Louisiana prepares for curriculum overhaul

School districts statewide are preparing for a revamp of what will be expected of students, but a leading education expert says the move is not in the best interest of children.

This fall, Louisiana will be one of 46 states to use Common Core State Standards. The standards, which outline student skills and abilities for each grade level, are part of a state-led effort designed to better prepare students for college and careers.

With one-third of students performing below grade level in Louisiana and more than 30 percent failing to graduate from high school, Superintendent of Education John White said it’s necessary to find a better way to prepare the state’s students for the world they will be entering.

“We’ve made a lot of progress in the past few years, but by no means are we where we want to be,” White said. “Common Core is a way for us to adopt standards to make our students competitive in a global world and to build on the progress we are already making.”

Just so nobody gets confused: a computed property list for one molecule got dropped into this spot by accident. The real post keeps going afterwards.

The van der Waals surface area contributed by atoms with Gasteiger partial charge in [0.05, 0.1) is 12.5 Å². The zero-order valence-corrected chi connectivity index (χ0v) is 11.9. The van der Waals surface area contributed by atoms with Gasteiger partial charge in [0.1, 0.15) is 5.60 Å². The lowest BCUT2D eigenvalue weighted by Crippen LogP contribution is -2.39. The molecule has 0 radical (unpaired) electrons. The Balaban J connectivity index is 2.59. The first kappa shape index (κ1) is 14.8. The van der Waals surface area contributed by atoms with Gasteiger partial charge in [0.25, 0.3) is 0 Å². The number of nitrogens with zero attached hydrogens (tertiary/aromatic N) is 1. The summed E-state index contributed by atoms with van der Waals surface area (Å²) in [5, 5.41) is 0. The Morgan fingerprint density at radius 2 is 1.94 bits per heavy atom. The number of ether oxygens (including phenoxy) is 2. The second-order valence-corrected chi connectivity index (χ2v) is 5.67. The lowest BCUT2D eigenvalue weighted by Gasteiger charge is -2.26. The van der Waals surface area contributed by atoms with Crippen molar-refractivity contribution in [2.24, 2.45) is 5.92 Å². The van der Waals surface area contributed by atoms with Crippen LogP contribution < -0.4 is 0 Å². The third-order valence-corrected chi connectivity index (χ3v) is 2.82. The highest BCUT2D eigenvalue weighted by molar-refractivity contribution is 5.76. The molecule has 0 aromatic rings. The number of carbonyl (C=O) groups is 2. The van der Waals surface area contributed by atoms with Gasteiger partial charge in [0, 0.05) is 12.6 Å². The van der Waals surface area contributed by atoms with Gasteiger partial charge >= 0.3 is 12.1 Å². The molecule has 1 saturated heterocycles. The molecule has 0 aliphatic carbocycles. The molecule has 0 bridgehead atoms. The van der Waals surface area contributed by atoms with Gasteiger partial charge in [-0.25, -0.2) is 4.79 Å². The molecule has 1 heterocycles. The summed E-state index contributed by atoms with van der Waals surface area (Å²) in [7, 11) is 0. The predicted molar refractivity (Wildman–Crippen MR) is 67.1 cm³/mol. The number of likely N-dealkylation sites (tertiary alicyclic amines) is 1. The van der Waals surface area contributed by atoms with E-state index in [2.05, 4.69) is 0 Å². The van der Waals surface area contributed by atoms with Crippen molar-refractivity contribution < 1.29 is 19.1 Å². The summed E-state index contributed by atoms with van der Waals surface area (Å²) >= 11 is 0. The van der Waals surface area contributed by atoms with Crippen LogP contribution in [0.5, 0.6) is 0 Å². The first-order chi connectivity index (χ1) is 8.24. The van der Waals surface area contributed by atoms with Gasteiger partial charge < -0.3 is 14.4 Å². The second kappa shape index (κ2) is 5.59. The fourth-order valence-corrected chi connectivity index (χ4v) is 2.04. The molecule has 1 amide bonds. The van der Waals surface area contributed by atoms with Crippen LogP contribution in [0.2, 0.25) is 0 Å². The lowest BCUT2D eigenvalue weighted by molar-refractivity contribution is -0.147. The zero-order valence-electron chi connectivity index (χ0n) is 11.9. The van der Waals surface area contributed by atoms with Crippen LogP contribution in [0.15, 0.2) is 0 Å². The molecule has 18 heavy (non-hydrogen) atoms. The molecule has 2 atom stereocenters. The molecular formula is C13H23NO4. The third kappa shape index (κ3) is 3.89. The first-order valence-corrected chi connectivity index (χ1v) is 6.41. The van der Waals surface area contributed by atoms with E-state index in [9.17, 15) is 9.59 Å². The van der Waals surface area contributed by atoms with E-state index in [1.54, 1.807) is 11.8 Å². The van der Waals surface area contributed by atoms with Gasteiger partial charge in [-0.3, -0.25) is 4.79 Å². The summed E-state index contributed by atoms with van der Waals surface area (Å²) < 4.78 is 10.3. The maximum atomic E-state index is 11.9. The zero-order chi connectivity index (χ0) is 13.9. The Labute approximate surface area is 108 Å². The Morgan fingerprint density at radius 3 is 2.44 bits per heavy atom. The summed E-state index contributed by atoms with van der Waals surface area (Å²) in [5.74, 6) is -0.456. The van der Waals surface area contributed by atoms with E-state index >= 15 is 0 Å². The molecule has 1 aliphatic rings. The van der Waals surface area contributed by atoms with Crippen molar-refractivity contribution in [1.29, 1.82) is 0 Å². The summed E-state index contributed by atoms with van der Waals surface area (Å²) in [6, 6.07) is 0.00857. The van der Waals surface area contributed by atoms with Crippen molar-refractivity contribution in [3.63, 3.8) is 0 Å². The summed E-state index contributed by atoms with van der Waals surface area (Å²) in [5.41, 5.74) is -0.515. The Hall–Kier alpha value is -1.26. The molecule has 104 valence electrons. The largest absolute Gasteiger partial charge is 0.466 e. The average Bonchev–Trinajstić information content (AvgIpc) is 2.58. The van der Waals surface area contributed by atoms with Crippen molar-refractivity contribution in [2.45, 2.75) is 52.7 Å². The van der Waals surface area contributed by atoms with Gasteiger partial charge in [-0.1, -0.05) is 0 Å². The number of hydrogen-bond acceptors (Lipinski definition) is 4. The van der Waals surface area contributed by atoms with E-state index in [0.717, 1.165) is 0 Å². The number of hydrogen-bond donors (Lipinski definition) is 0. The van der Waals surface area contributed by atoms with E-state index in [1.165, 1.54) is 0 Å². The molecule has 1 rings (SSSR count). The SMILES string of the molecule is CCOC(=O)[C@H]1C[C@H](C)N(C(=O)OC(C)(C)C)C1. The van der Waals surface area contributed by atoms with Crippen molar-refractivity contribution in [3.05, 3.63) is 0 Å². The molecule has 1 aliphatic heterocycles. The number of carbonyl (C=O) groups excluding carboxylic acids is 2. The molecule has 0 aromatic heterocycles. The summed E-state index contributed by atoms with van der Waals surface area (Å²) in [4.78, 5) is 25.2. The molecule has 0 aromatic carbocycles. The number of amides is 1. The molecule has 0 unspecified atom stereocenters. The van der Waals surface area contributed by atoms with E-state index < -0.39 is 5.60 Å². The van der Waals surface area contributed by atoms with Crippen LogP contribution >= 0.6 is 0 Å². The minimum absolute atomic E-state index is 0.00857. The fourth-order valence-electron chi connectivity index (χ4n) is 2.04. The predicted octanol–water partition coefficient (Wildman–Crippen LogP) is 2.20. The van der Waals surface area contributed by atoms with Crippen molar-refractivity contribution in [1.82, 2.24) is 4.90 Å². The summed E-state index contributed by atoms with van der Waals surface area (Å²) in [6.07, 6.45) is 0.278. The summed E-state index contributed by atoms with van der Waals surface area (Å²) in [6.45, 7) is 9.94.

Critics of the Common Core say it instead will result in students who are less prepared when they enter college than before the standard was put in place. Louisiana’s current standards are doing a better job, said Sandra Stotsky, who served on the Common Core Validation Committee.

“State boards of education were sold this powerful elixir with the promise of closing achievement gaps and instead they have been given nothing more than snake oil,” said Stotsky, who gained headlines in 2010 when she refused to sign off on the curriculum, calling it mediocre and a step back for many states.

“We’re lowering the ceiling for everyone rather than actually raising standards,” Stotsky said.

White said he remains confident Louisiana’s students will see gains and be better prepared for the world around them because of the exceptional teachers.

“In the end, as is the case for Louisiana or any other state, the standards are words on paper,” he said. “It still takes a quality teacher in the classroom to make students great, and that isn’t limited by any set of standards.”

Louisiana prepares for curriculum overhaul | Shreveporttimes | shreveporttimes.com.

Jimmy Kilpatrick, a national recognized professional special education advocate since 1994.

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